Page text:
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WHO study says remdesivir has 'little or no effect' on COVID-19

Gilead Sciences, which produces remdesivir under the brand name Veklury, responded that the new study appears "inconsistent" with past findings. File Photo by Terry Schmitt/UPI | <a href="/News_Photos/lp/3fb64ddf523eb0e88981e1d8164704d3/" target="_blank">License Photo</a>
Gilead Sciences, which produces remdesivir under the brand name Veklury, responded that the new study appears "inconsistent" with past findings. File Photo by Terry Schmitt/UPI | License Photo

Oct. 16 (UPI) -- The World Health Organization said it has found that the drug remdesivir and three other medications have little or no effect on patients hospitalized with COVID-19.

Remdesivir had received emergency use authorization from the Food and Drug Administration as a potential coronavirus treatment. President Donald Trump also took the drug as part of a treatment regimen after he tested positive for COVID-19 this month.

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The WHO study, which has not yet published in a peer-review journal, also examined hydroxychloroquine, interferon and the HIV combination of lopinavir and ritonavir.

"These remdesivir, Hydroxychloroquine, Lopinavir and Interferon regimens appeared to have little or no effect on hospitalized COVID-19, as indicated by overall mortality, initiation of ventilation and duration of hospital stay," the WHO study states.

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"The mortality findings contain most of the randomized evidence on remdesivir and Interferon, and are consistent with meta-analyses of mortality in all major trials."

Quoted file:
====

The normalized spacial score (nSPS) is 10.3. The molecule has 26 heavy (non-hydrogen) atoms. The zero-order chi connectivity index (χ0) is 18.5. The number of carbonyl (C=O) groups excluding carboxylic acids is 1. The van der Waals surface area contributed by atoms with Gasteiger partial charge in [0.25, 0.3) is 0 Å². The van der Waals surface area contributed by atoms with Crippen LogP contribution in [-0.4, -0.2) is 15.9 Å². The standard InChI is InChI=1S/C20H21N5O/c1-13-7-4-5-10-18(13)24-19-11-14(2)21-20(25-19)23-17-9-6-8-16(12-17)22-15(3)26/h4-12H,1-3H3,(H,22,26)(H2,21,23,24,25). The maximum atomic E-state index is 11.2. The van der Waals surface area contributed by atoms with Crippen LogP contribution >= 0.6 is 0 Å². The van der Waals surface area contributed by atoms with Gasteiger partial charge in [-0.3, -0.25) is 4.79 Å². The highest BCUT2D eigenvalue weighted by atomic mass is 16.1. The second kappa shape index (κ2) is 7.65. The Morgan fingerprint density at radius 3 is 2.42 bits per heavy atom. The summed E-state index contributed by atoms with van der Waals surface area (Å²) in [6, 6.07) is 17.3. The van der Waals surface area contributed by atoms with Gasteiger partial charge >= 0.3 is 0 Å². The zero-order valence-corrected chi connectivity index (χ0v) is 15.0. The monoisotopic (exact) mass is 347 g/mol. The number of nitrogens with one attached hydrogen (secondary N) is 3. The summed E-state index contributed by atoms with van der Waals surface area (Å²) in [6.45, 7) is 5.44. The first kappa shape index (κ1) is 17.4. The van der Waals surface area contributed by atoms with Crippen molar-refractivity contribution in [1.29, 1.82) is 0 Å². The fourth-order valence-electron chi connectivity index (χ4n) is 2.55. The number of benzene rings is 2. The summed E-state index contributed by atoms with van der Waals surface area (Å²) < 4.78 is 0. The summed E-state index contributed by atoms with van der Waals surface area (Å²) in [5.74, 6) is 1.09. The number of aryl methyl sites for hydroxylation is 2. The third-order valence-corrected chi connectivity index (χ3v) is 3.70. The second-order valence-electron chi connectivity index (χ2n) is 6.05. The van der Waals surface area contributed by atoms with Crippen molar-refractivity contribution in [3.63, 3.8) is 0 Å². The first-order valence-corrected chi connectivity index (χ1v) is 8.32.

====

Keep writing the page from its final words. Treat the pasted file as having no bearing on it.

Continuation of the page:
The WHO said its study involved more than 11,200 patients at 405 hospitals in 30 countries.

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The organization called the results of the study "disappointing and unpromising." An earlier controlled study did show that remdesivir had shortened recovery time for hospitalized patients in the United States but did not help those with milder cases.

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Gilead Sciences, which produces remdesivir under the brand name Veklury, said the WHO study appeared "inconsistent" with past findings.

"The emerging data appear inconsistent with more robust evidence from multiple randomized, controlled studies published in peer-reviewed journals validating the clinical benefit of Veklury," Gilead said in a statement.

"We are concerned that the data from this open-label global trial have not undergone the rigorous review required to allow for constructive scientific discussion."

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